The EEOC has settled a race and sex discrimination case against a local temporary agency, Area Temps. The EEOC alleged that the agency used code words to identify the race, color, and sex of candidates it placed with employers. For example, hockey player = white male, small hands = females, basketball player = African American men, and chocolate cupcake = young African American women. The EEOC alleged that Area Temps would attach note cards containing the coded phrases to job applications submitted to employers. According to wkyc.com, the settlement will pay $650,000 to a nationwide class of 11,000 people.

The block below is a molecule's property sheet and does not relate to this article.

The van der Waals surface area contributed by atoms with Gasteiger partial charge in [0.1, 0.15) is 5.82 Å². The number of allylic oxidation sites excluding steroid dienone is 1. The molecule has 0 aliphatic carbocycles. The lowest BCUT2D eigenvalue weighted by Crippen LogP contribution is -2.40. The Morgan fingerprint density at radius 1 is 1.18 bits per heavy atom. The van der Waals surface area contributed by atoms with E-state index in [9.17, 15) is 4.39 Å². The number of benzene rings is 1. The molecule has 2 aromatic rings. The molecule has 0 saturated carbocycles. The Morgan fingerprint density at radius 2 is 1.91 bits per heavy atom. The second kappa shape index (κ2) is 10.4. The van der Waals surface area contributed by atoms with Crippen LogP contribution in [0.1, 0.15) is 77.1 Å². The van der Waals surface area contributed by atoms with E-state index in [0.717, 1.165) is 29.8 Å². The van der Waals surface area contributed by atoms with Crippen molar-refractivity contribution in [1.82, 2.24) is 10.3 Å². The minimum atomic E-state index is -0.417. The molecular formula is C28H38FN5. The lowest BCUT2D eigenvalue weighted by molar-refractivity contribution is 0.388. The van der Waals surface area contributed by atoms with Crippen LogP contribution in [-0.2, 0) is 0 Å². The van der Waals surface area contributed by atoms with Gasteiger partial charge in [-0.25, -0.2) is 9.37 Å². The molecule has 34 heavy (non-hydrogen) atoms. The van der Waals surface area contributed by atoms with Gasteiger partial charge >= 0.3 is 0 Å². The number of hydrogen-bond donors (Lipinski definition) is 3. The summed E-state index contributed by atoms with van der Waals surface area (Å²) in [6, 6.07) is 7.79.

The easy lesson from this case is that businesses should never use code words as a proxy to identify protected characteristics such as race and sex. There is also a deeper lesson to take away from this story. Claims against two of the employers who are alleged to have used the coded phrases to make job decisions remain pending in federal court. Employers are often jointly responsible with temporary agencies for acts of discrimination. In dealing with temporary agencies, businesses should be careful not to perpetuate discrimination fostered by the agency. Also, to the extent that you are able, businesses should negotiate indemnification clauses in staffing agreements with temporary agencies, so that if your business is sued for the discriminatory act of the agency, it will defend you (pay your attorneys’ fees) and hold you harmless (pay your portion of any settlement of or judgment on the claims).